“Even President Bush’s harshest critics now have come to respect his humanity and his decency, and we who have followed and admired him over the years can take pride that now the qualities that we saw all along in this great president are now appreciated by all Americans of goodwill,” he said.
Other awards that night included an honorary doctorate bestowed on the late Supreme Court Justice Ruth Bader Ginsburg. The award was accepted by Ginsburg’s granddaughter Clara Spera.
Spera said that unlike other posthumous awards that were given to Ginsburg, she knew that the Hebrew University was going to give her an honorary degree, having been told in May 2020.
“And she was absolutely thrilled at the news,” said Spera. “She had hoped to be with you all at the celebration this evening.”
‘The relationships that exist are successful’
The program also featured a panel discussion with UAE Ambassador to the United States Yousef Al Otaiba and Israel’s Ambassador to the United States Michael Herzog, with Schlessinger moderating, speaking about the changes occurring in the Middle East as the result of the Abraham Accords.
Al Otaiba said that a year-and-a-half ago, it was difficult to imagine something similar to the event happening, having the ambassadors in the same room at an event hosted by a Jewish university on Yom Hashoah, Holocaust Remembrance Day.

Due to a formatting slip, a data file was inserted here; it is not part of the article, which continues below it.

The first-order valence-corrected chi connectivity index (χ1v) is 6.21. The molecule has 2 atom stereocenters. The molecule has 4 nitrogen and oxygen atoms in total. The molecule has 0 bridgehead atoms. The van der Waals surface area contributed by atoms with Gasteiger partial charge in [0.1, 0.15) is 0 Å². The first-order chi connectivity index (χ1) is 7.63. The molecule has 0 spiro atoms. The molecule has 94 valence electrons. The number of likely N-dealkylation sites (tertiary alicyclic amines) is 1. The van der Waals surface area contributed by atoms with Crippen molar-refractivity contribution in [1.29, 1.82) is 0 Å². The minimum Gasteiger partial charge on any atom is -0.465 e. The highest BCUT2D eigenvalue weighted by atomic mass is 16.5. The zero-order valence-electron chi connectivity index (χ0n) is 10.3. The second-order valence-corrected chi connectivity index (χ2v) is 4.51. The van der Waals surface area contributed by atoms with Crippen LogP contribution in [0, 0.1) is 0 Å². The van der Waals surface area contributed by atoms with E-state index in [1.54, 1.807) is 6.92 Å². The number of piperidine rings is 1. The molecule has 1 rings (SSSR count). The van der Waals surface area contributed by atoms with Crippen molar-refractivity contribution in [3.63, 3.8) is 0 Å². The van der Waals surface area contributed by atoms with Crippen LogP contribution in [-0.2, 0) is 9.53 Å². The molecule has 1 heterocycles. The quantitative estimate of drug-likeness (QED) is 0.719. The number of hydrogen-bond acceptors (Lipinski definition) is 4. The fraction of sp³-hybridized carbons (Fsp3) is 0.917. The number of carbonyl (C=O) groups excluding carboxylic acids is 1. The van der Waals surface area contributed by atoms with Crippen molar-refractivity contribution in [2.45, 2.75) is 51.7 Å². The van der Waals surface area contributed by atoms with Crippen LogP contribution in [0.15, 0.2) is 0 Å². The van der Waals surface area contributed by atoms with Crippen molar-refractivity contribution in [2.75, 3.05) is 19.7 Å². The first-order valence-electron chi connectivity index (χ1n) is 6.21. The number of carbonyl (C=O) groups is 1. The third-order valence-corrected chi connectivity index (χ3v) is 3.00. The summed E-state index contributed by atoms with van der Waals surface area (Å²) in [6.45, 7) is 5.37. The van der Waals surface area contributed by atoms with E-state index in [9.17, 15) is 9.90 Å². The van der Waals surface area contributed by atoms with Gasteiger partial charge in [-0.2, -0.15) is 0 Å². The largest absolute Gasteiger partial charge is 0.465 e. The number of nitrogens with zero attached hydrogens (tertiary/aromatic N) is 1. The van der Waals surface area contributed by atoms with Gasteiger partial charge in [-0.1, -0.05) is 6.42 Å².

“It’s hard for any of us to try to imagine what the Middle East looks like five or 10 years from now, but the fact that this is possible, the fact that this is happening, means it is changing. We just don’t know how fast or how far it’s going to change,” he said.
He and Herzog spoke about the already deepening trade relations between the UAE and Israel, and collaboration in the economic and scientific spheres, including a just signed free-trade agreement between the two nations.
“If you asked me a week after the Abraham Accords were signed, ‘Would it be possible?’ I would have told you it would take at least a few years,” he said.
Al Otaiba said since the Abraham Accords signing, the UAE has a lot to show for it, and he’s very optimistic they’re heading in the right direction, faster than expected.
Herzog agreed, saying improving relationships is bettering the well-being of the population and offering them a better future.
Trade continues to grow, said Herzog, and dozens of agreements have been signed within the government and private sectors. He called this the results of a “warm peace” as opposed to the “cold peace” Israel has had with Jordan and Egypt for years.
He said that he would like to see more countries added to the accords, the most significant of which would be Saudi Arabia, which plays an important role in the Muslim world, as well as other Muslim nations without a relationship with Israel.
Al Otaiba agreed, saying that he is often asked about which country he thinks will join the accords next and how soon.
“Every country has to come to this decision on their own, at their own time, based on their own politics, based on their own public opinion, based on their own view of the national interest. That’s what we did, we saw three other countries follow suit, but only because it was the right time for them,” he said. “Abraham Accords look much more attractive when these are successful, and the relationships that exist are successful. Other countries will take note and say, ‘Hey, this looks really good. This looks really attractive. How do I figure out how to do this?’ ”